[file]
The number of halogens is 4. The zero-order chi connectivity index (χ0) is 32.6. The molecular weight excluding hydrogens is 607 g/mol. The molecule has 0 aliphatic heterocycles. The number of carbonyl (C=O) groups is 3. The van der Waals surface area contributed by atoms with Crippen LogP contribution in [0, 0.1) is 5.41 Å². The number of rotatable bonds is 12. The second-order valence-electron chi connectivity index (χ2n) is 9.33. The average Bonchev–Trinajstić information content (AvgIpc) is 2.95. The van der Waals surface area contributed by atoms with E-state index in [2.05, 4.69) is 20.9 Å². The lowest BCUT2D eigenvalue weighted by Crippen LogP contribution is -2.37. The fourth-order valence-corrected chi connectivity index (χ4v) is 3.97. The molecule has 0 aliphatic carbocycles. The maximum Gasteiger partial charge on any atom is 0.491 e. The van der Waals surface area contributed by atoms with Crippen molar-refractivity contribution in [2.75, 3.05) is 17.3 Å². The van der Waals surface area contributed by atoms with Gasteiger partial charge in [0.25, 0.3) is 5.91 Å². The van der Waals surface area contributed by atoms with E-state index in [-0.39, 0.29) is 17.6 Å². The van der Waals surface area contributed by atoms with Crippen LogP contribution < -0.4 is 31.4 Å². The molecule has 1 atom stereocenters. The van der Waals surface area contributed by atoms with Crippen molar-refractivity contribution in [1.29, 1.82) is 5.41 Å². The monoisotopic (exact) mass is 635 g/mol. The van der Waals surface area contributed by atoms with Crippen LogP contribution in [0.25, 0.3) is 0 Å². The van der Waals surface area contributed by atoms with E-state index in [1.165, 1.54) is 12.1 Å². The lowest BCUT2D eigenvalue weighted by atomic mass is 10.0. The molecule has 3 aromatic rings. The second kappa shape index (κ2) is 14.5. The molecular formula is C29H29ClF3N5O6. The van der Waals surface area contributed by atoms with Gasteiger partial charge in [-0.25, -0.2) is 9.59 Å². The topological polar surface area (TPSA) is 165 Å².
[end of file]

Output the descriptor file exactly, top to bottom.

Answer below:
The number of halogens is 4. The zero-order chi connectivity index (χ0) is 32.6. The molecular weight excluding hydrogens is 607 g/mol. The molecule has 0 aliphatic heterocycles. The number of carbonyl (C=O) groups is 3. The van der Waals surface area contributed by atoms with Crippen LogP contribution in [0, 0.1) is 5.41 Å². The number of rotatable bonds is 12. The second-order valence-electron chi connectivity index (χ2n) is 9.33. The average Bonchev–Trinajstić information content (AvgIpc) is 2.95. The van der Waals surface area contributed by atoms with E-state index in [2.05, 4.69) is 20.9 Å². The lowest BCUT2D eigenvalue weighted by Crippen LogP contribution is -2.37. The fourth-order valence-corrected chi connectivity index (χ4v) is 3.97. The molecule has 0 aliphatic carbocycles. The maximum Gasteiger partial charge on any atom is 0.491 e. The van der Waals surface area contributed by atoms with Crippen molar-refractivity contribution in [2.75, 3.05) is 17.3 Å². The van der Waals surface area contributed by atoms with Gasteiger partial charge in [0.25, 0.3) is 5.91 Å². The van der Waals surface area contributed by atoms with E-state index in [-0.39, 0.29) is 17.6 Å². The van der Waals surface area contributed by atoms with Crippen LogP contribution < -0.4 is 31.4 Å². The molecule has 1 atom stereocenters. The van der Waals surface area contributed by atoms with Crippen molar-refractivity contribution in [1.29, 1.82) is 5.41 Å². The monoisotopic (exact) mass is 635 g/mol. The van der Waals surface area contributed by atoms with Crippen LogP contribution in [0.25, 0.3) is 0 Å². The van der Waals surface area contributed by atoms with E-state index in [1.165, 1.54) is 12.1 Å². The lowest BCUT2D eigenvalue weighted by atomic mass is 10.0. The molecule has 3 aromatic rings. The second kappa shape index (κ2) is 14.5. The molecular formula is C29H29ClF3N5O6. The van der Waals surface area contributed by atoms with Gasteiger partial charge in [-0.25, -0.2) is 9.59 Å². The topological polar surface area (TPSA) is 165 Å².